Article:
Morris isn't that kind of player, though -- his vision is good and improving, but he's not Oba. Instead he brings value by pushing the opposing backline deeper with his speed and willingness to make simple but aggressive runs. That in turn clears out space for Dempsey, and also shifts the field so that starting left midfielder Herculez Gomez (#9) is invited to pinch inside and get on the ball.

So think of it like this: Martins used to add value by dropping back towards the ball and becoming a fulcrum for the rest of the Seattle players to work off of. Morris adds value by moving away from the ball, and forcing the defense to spread out.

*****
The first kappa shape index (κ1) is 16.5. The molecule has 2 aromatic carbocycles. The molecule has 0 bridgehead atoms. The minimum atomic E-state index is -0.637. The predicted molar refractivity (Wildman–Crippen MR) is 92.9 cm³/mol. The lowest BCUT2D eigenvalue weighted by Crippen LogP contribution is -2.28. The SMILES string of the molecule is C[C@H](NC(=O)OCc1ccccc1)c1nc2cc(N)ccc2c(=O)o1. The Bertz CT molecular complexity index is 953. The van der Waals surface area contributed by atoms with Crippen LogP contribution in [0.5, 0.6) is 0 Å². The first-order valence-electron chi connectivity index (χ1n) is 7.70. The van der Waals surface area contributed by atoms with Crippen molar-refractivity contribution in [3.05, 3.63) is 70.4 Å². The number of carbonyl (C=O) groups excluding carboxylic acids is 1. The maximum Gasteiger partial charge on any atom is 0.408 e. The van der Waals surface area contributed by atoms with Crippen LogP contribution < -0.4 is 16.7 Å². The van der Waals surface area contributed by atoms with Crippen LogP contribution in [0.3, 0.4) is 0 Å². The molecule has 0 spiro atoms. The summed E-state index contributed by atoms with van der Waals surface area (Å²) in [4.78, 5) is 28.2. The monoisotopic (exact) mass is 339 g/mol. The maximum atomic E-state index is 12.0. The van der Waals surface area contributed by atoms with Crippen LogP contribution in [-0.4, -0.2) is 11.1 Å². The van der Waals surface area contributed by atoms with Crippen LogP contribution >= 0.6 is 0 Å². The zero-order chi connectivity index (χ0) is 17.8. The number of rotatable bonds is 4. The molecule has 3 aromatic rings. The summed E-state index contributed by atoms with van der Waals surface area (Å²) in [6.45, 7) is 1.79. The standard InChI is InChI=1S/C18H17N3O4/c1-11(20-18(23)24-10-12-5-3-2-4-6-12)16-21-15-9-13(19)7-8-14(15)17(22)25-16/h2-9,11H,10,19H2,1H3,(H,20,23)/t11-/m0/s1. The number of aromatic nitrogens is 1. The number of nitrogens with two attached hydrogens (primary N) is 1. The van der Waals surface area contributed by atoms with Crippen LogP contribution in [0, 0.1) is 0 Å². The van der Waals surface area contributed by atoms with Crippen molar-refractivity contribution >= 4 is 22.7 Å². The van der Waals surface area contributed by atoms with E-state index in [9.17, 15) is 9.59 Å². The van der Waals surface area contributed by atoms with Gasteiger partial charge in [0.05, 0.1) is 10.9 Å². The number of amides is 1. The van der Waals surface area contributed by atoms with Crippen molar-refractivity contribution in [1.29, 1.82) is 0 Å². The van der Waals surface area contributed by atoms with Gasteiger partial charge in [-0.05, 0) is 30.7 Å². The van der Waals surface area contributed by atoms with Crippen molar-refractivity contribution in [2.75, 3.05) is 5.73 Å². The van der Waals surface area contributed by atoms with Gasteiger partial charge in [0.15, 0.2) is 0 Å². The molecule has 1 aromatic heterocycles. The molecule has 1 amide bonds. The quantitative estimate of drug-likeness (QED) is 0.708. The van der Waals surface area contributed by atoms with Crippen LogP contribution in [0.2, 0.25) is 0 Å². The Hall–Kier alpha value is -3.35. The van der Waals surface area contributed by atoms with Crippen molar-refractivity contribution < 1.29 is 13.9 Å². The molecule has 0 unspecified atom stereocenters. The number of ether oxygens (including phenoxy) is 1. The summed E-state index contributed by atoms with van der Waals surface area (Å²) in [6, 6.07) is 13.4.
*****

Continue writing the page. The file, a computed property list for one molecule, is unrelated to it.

It's actually a drastic change and an example of how what looks like the same formation on paper ends up being much different on grass (or turf). Expect Dallas to understand that much when the Sounders come calling on Saturday night (9 pm ET; MLS LIVE).

I'll also be watching: Where's Mauro Diaz getting on the ball? He created a ton of chances from Zone 14 against the Timbers on Wednesday night, and the Sounders can't afford to give him so much room.


Shut The Door

On April 9 Sporting KC started off a 12-games-in-54-days journey with a 2-0 win over the Red Bulls. In the five weeks since then they've gone 0-5-2 and dropped from first to seventh in the Western Conference. In the process they've lost multiple players to injuries and suspension, have been shut out three times, and have seen head coach Peter Vermes promise major changes while team president Robb Heineman took to social media to ask for the fans to keep faith.

Enter Orlando City SC, who visit on Sunday afternoon (3:30 pm ET; ESPN). Their defense could be the exact tonic Sporting need: